Sep 10

Nase Adresa shuts: sad moment

At the very moment that a promising experiment in hyperlocal journalism in the Czech Republic seemed set to spread all over the country, the original investors have sold the company and the small town papers and websites are to be shut.

Best version of the story is at Editorsweblog. Some background from this blog here.

What was unusual about the Nase Adresa (literally “our address”) network was not that it did hyperlocal startups. There are, happily, thousands of those all over the world – although they remain relatively rare in central Europe. The x-factor in Nase Adresa’s recipe was the unusual  balance between local and national.

The little news rooms, located in coffee shops, generated most of the material for printed weeklies and websites in communities of usually between 10,000 and 30,000 people. But they were not on their own. The company, PPF, had invested in and raised sponsorship for a “Futuroom” in Prague to which the local reporters could turn for help.

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May 10

Bouncing Czechs

Much debate about new business models for journalism patronisingly assumes that all the interesting imagining, innovation and invention is going on in north-western Europe, Scandinavia and America. Not so. To see one of the most interesting experiments of all, you only have to swing the searchlight a short distance eastwards towards central Europe to light up what is going on in the Czech Republic.

I described the hyperlocal news publishing experiment known as Nase Adresa in a lecture (p11 or search “Czech” here). I’m delighted to see that its international ambassador Roman Gallo has been getting out and about with his message: here he’s in Canada.

Note a few significant things about this initiative:

1) It’s one of the very few of its kind which is backed by a big (and presumably hard-headed) company – in this case the Amsterdam-based insurance group PPF.

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Dec 09

Passion vs page views

At the World Editors Forum this year (in Hyderabad), a theme is emerging: a pendulum swing back from the once-frantic chase for huge online visitor totals and towards more concentration on the quality of users’ engagement with the material. Experience and the recession have brutally demonstrated the low value of one-off visitors to news sites bounced in by search engines. “And this was the great audience we were chasing all this time: a swarm of locusts,” said one chastened editor from London.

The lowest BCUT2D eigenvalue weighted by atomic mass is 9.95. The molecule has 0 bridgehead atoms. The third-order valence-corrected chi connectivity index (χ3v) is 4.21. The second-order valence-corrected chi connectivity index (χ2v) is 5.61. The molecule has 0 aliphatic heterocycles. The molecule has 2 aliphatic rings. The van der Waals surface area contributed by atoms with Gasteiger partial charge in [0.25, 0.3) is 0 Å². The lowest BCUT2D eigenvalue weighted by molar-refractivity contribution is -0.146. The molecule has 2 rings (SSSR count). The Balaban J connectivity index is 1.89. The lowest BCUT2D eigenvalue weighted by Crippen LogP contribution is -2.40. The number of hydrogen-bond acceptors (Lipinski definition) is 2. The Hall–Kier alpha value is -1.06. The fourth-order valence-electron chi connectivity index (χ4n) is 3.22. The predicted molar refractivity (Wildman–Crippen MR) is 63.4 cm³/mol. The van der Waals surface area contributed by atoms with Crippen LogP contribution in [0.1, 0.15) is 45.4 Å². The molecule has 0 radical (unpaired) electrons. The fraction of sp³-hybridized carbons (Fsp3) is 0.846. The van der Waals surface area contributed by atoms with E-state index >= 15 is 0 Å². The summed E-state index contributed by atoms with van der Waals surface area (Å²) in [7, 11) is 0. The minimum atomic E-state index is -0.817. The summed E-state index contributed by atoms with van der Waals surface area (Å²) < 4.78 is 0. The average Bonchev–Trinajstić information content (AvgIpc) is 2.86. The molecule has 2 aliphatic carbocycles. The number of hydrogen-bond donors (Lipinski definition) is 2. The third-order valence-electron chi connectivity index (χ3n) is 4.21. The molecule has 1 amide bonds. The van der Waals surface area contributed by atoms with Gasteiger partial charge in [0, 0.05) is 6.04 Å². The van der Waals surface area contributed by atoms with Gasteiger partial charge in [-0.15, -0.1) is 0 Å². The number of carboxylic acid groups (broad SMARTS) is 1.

This doesn’t necessarily mean that people who’ve made this discovery are going to build paywalls round their sites to compensate for a shortage of advertising revenue. One of the most interesting experiments in local online journalism in the world is happening in the Czech Republic where a modest project begun this year has just won a green light to spread across the country.

Some background here and here. Two elements make the Naseadresa (“our address”) network of sites and weekly papers different. They run coffee shops with added journalism. The newsroom is a cafe, which aims to be a community centre, with meetings, dance classes and music on the pavement. (The only act of self-censorship they have so far carried out was to suppress a video of senior citizens jiving in the cafe: the editors were worried that their younger readers would never let their parents return to the cafe if the video was aired). Reporters and bloggers work from the cafe, wide open to tips, material and criticism.

Second, the local sites are supported by a knowhow centre in Prague, the “Futuroom“. This supplies national and regional material, offers design and web expertise and can put together trend stories when local news makes patterns or combinations that look interesting.

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